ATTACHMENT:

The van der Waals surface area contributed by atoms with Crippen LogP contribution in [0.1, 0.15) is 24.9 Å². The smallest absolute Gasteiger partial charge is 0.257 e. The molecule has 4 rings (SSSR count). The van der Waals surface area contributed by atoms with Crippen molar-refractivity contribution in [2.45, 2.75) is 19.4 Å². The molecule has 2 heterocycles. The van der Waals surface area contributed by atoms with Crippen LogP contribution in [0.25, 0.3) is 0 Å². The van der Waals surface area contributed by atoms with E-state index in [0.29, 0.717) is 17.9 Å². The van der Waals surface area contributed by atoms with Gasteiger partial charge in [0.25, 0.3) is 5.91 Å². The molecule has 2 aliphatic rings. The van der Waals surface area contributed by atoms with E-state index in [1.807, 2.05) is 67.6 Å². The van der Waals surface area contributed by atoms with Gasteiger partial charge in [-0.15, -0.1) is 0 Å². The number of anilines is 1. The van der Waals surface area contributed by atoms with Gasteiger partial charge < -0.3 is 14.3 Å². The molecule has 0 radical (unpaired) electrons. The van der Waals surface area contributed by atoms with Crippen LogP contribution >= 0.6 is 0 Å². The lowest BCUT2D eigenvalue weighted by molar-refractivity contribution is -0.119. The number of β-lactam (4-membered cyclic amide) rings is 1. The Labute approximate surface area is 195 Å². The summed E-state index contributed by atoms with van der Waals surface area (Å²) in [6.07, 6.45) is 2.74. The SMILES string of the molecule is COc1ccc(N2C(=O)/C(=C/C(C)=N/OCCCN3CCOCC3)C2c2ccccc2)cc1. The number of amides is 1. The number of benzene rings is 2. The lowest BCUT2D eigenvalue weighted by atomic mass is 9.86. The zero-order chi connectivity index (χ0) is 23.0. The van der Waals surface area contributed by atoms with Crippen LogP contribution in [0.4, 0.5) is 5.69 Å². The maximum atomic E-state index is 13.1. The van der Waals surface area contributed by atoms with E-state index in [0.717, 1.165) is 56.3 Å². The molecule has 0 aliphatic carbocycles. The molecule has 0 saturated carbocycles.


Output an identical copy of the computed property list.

The van der Waals surface area contributed by atoms with Crippen LogP contribution in [0.1, 0.15) is 24.9 Å². The smallest absolute Gasteiger partial charge is 0.257 e. The molecule has 4 rings (SSSR count). The van der Waals surface area contributed by atoms with Crippen molar-refractivity contribution in [2.45, 2.75) is 19.4 Å². The molecule has 2 heterocycles. The van der Waals surface area contributed by atoms with Crippen LogP contribution in [0.25, 0.3) is 0 Å². The van der Waals surface area contributed by atoms with E-state index in [0.29, 0.717) is 17.9 Å². The van der Waals surface area contributed by atoms with Gasteiger partial charge in [0.25, 0.3) is 5.91 Å². The molecule has 2 aliphatic rings. The van der Waals surface area contributed by atoms with E-state index in [1.807, 2.05) is 67.6 Å². The van der Waals surface area contributed by atoms with Gasteiger partial charge in [-0.15, -0.1) is 0 Å². The number of anilines is 1. The van der Waals surface area contributed by atoms with Gasteiger partial charge < -0.3 is 14.3 Å². The molecule has 0 radical (unpaired) electrons. The van der Waals surface area contributed by atoms with Crippen LogP contribution >= 0.6 is 0 Å². The lowest BCUT2D eigenvalue weighted by molar-refractivity contribution is -0.119. The number of β-lactam (4-membered cyclic amide) rings is 1. The Labute approximate surface area is 195 Å². The summed E-state index contributed by atoms with van der Waals surface area (Å²) in [6.07, 6.45) is 2.74. The SMILES string of the molecule is COc1ccc(N2C(=O)/C(=C/C(C)=N/OCCCN3CCOCC3)C2c2ccccc2)cc1. The number of amides is 1. The number of benzene rings is 2. The lowest BCUT2D eigenvalue weighted by atomic mass is 9.86. The zero-order chi connectivity index (χ0) is 23.0. The van der Waals surface area contributed by atoms with Crippen LogP contribution in [0.4, 0.5) is 5.69 Å². The maximum atomic E-state index is 13.1. The van der Waals surface area contributed by atoms with E-state index in [0.717, 1.165) is 56.3 Å². The molecule has 0 aliphatic carbocycles. The molecule has 0 saturated carbocycles.